The best example of this obsession is the endlessly circulated idea that a man who dies while on jihad will be granted an exalted place in heaven, which means he will be able to have sexual intercourse with 70 perpetual virgins. This idea is based on a reading of the 135th verse of the Hadith, but it is a literal interpretation thatís not embraced by many people. Islamic scholars even disagree on the translation, some holding that "virgins" is an incorrect rendering of a word that might more accurately be translated as "purity." Yet the idea is that from Mohammad Atta to Palestinian suicide bombers, Muslims (many of whose motivations may be cultural rather than religious) who die for a political ideal often do so for just such a reward.

Even more blatant examples of the sexualization of Islam concern homosexuality. Two months after 9/11, the National Enquirer published a story about Mohammed Attaís alleged homosexuality. It was the usual Enquirer mix of innuendo, conjectural reporting, and inflammatory insinuation, claiming that "Mohammed Atta and several of his bloody henchmen led secret gay lives ó and Attaís boyfriend died with him in his September 11 suicide mission." They also insisted that "the terrorists seethed with a hatred and a fear of women ó and that that loathing fueled their insane rage." The rest of the media did not take the Enquirer story all that seriously ó it was, after all, the Enquirer. But that did not stop many of them from mentioning it repeatedly as a curious media item.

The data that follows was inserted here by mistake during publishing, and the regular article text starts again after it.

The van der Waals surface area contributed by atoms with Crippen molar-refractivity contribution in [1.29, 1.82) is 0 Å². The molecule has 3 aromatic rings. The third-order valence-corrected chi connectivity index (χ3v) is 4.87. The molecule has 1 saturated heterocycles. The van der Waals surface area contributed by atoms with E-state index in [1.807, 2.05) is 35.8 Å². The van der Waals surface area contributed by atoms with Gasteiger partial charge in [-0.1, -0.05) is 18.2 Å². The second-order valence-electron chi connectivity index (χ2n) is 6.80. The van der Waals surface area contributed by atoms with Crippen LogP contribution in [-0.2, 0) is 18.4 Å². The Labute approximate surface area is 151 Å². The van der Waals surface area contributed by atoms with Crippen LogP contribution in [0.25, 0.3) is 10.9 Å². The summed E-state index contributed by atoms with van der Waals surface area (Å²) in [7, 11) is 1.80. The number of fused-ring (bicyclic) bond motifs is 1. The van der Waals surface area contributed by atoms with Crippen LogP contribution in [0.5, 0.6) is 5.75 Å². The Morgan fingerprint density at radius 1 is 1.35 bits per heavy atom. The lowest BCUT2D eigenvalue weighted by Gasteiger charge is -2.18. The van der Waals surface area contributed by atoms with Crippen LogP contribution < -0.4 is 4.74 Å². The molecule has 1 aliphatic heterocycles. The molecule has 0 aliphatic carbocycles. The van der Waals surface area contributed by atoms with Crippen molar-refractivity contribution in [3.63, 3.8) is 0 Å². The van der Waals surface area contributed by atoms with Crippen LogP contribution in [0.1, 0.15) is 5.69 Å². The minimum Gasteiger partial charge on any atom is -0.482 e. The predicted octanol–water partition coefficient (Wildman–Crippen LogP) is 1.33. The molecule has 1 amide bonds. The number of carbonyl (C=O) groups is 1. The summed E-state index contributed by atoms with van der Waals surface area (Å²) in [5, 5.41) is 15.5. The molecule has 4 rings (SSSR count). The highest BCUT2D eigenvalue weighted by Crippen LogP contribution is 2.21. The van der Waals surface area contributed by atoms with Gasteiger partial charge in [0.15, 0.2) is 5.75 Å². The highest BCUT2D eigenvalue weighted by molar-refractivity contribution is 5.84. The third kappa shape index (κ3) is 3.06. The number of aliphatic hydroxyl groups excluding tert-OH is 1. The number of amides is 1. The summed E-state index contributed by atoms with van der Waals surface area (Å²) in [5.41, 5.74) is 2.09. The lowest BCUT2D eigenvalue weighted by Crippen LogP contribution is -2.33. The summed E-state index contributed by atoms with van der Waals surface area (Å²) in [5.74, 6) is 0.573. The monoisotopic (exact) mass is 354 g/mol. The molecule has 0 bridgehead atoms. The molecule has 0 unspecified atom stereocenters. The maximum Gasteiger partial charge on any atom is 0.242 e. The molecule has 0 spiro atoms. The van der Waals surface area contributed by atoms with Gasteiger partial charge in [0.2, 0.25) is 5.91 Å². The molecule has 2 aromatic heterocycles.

This theme was reprised in a more respectable manner last August when Time magazine reported that John Walker Lindh, "the American Taliban," had a sexual relationship with Khizar Hayat in Pakistan sometime before he went to Afghanistan. Hayat himself was the source of the information. Time quoted him as saying, "He was liking me very much. All the time he wants to be with me." But he later denied this, as did Lindhís lawyers (probably figuring that this was one more thing, true or not, their client didnít need made public). This story received a huge amount of play on conservative radio and television shows ó like The OíReilly Factor ó which pointed out the "obvious" connections between homosexuality, immorality, and anti-Americanism.

FROM PEDOPHILIA TO homosexuality, from polygamy to a bevy of perpetual virgins, Western culture cannot get enough of this sexualized Islam. But that should come as no surprise, since for over a century Western cultures have eroticized not only Islam, but the Near and Far East in general. In his groundbreaking 1978 book Orientalism, Edward Said charted how European (and to a lesser degree, American) culture has depicted the "exotic" East ó "orient" comes from the Latin word for east ó in art, theater, novels, travel books, opera, philosophy, and architecture. Saidís basic argument is that "the Orient" doesnít exist ó it is a figment of the Westís imagination, invented from endless, often sexualized, fantasies. Such fantasies have borne no relationship to the strikingly diverse countries, nations, peoples, and cultures to the east of Europe. Indeed, Orientalism was so strongly embedded in the Western imaginative tradition as to make these cultures virtually invisible to Europeans. And why did this happen? Orientalism, Said argues, enabled European culture to gain "in strength and identity by setting itself off against the Orient as a sort of surrogate and even an underground self." In other words, the sexy, exotic Orient allowed Europeans to experience ó through the imagination ó sexual desires their own culture forbade them, as well as to set clear boundaries between their own moral culture and an alien amoral one. By displacing their own sexual fantasies onto the Orient, Europeans could double their pleasure by imagining the best, then labeling it the worst.